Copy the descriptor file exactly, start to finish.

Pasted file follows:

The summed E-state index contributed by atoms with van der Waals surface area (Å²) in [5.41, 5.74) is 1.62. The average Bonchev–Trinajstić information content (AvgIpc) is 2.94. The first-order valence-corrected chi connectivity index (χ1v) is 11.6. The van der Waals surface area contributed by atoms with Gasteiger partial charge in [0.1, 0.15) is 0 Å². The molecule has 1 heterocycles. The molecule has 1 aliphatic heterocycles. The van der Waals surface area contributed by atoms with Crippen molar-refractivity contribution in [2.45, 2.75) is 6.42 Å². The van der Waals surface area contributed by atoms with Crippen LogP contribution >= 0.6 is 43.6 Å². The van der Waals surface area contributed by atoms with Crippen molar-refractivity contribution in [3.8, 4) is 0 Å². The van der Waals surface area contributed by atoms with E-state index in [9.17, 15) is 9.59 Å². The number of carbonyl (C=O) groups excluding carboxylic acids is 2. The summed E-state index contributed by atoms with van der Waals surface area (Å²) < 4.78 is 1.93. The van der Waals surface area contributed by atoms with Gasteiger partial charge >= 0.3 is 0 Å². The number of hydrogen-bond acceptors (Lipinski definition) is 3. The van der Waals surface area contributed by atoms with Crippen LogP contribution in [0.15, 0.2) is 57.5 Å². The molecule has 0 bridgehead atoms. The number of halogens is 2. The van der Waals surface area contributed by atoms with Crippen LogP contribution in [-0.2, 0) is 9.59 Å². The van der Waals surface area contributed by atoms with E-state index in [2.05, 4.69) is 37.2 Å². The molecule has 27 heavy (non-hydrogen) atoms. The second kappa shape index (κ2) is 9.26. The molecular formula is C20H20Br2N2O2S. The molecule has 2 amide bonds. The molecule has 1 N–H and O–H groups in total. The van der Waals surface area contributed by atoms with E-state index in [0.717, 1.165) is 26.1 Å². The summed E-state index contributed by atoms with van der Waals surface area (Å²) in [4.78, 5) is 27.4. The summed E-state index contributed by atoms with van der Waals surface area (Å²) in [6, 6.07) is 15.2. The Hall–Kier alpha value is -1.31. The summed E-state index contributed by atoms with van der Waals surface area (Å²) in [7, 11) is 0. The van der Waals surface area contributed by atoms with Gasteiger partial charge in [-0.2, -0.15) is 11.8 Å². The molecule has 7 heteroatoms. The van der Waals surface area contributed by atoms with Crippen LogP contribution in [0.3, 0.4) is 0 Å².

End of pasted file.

The summed E-state index contributed by atoms with van der Waals surface area (Å²) in [5.41, 5.74) is 1.62. The average Bonchev–Trinajstić information content (AvgIpc) is 2.94. The first-order valence-corrected chi connectivity index (χ1v) is 11.6. The van der Waals surface area contributed by atoms with Gasteiger partial charge in [0.1, 0.15) is 0 Å². The molecule has 1 heterocycles. The molecule has 1 aliphatic heterocycles. The van der Waals surface area contributed by atoms with Crippen molar-refractivity contribution in [2.45, 2.75) is 6.42 Å². The van der Waals surface area contributed by atoms with Crippen LogP contribution >= 0.6 is 43.6 Å². The van der Waals surface area contributed by atoms with Crippen molar-refractivity contribution in [3.8, 4) is 0 Å². The van der Waals surface area contributed by atoms with E-state index in [9.17, 15) is 9.59 Å². The number of carbonyl (C=O) groups excluding carboxylic acids is 2. The summed E-state index contributed by atoms with van der Waals surface area (Å²) < 4.78 is 1.93. The van der Waals surface area contributed by atoms with Gasteiger partial charge >= 0.3 is 0 Å². The number of hydrogen-bond acceptors (Lipinski definition) is 3. The van der Waals surface area contributed by atoms with Crippen LogP contribution in [0.15, 0.2) is 57.5 Å². The molecule has 0 bridgehead atoms. The number of halogens is 2. The van der Waals surface area contributed by atoms with Crippen LogP contribution in [-0.2, 0) is 9.59 Å². The van der Waals surface area contributed by atoms with E-state index in [2.05, 4.69) is 37.2 Å². The molecule has 27 heavy (non-hydrogen) atoms. The second kappa shape index (κ2) is 9.26. The molecular formula is C20H20Br2N2O2S. The molecule has 2 amide bonds. The molecule has 1 N–H and O–H groups in total. The van der Waals surface area contributed by atoms with E-state index in [0.717, 1.165) is 26.1 Å². The summed E-state index contributed by atoms with van der Waals surface area (Å²) in [4.78, 5) is 27.4. The summed E-state index contributed by atoms with van der Waals surface area (Å²) in [6, 6.07) is 15.2. The Hall–Kier alpha value is -1.31. The summed E-state index contributed by atoms with van der Waals surface area (Å²) in [7, 11) is 0. The van der Waals surface area contributed by atoms with Gasteiger partial charge in [-0.2, -0.15) is 11.8 Å². The molecule has 7 heteroatoms. The van der Waals surface area contributed by atoms with Crippen LogP contribution in [0.3, 0.4) is 0 Å².